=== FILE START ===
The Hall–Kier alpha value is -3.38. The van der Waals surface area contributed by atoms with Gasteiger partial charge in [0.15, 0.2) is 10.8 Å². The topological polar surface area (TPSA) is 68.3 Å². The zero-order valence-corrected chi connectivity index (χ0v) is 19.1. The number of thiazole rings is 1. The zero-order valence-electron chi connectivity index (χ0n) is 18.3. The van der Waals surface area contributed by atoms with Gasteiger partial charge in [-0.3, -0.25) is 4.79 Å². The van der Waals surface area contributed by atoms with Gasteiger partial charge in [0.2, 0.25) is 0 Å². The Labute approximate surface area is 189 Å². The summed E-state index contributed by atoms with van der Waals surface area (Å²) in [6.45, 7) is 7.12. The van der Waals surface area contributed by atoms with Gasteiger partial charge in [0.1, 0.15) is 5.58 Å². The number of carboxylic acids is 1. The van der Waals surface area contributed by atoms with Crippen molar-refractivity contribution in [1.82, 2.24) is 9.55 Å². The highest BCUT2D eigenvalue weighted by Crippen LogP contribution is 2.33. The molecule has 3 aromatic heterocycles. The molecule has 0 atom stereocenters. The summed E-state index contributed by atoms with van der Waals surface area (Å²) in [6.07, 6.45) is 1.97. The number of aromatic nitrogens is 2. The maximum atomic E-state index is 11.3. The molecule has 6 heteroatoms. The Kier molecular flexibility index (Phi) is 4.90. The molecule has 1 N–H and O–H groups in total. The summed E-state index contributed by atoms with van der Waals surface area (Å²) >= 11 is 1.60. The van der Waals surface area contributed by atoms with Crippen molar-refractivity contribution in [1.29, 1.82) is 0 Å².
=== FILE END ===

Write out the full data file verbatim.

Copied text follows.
The Hall–Kier alpha value is -3.38. The van der Waals surface area contributed by atoms with Gasteiger partial charge in [0.15, 0.2) is 10.8 Å². The topological polar surface area (TPSA) is 68.3 Å². The zero-order valence-corrected chi connectivity index (χ0v) is 19.1. The number of thiazole rings is 1. The zero-order valence-electron chi connectivity index (χ0n) is 18.3. The van der Waals surface area contributed by atoms with Gasteiger partial charge in [-0.3, -0.25) is 4.79 Å². The van der Waals surface area contributed by atoms with Gasteiger partial charge in [0.2, 0.25) is 0 Å². The Labute approximate surface area is 189 Å². The summed E-state index contributed by atoms with van der Waals surface area (Å²) in [6.45, 7) is 7.12. The van der Waals surface area contributed by atoms with Gasteiger partial charge in [0.1, 0.15) is 5.58 Å². The number of carboxylic acids is 1. The van der Waals surface area contributed by atoms with Crippen molar-refractivity contribution in [1.82, 2.24) is 9.55 Å². The highest BCUT2D eigenvalue weighted by Crippen LogP contribution is 2.33. The molecule has 3 aromatic heterocycles. The molecule has 0 atom stereocenters. The summed E-state index contributed by atoms with van der Waals surface area (Å²) in [6.07, 6.45) is 1.97. The number of aromatic nitrogens is 2. The maximum atomic E-state index is 11.3. The molecule has 6 heteroatoms. The Kier molecular flexibility index (Phi) is 4.90. The molecule has 1 N–H and O–H groups in total. The summed E-state index contributed by atoms with van der Waals surface area (Å²) >= 11 is 1.60. The van der Waals surface area contributed by atoms with Crippen molar-refractivity contribution in [1.29, 1.82) is 0 Å².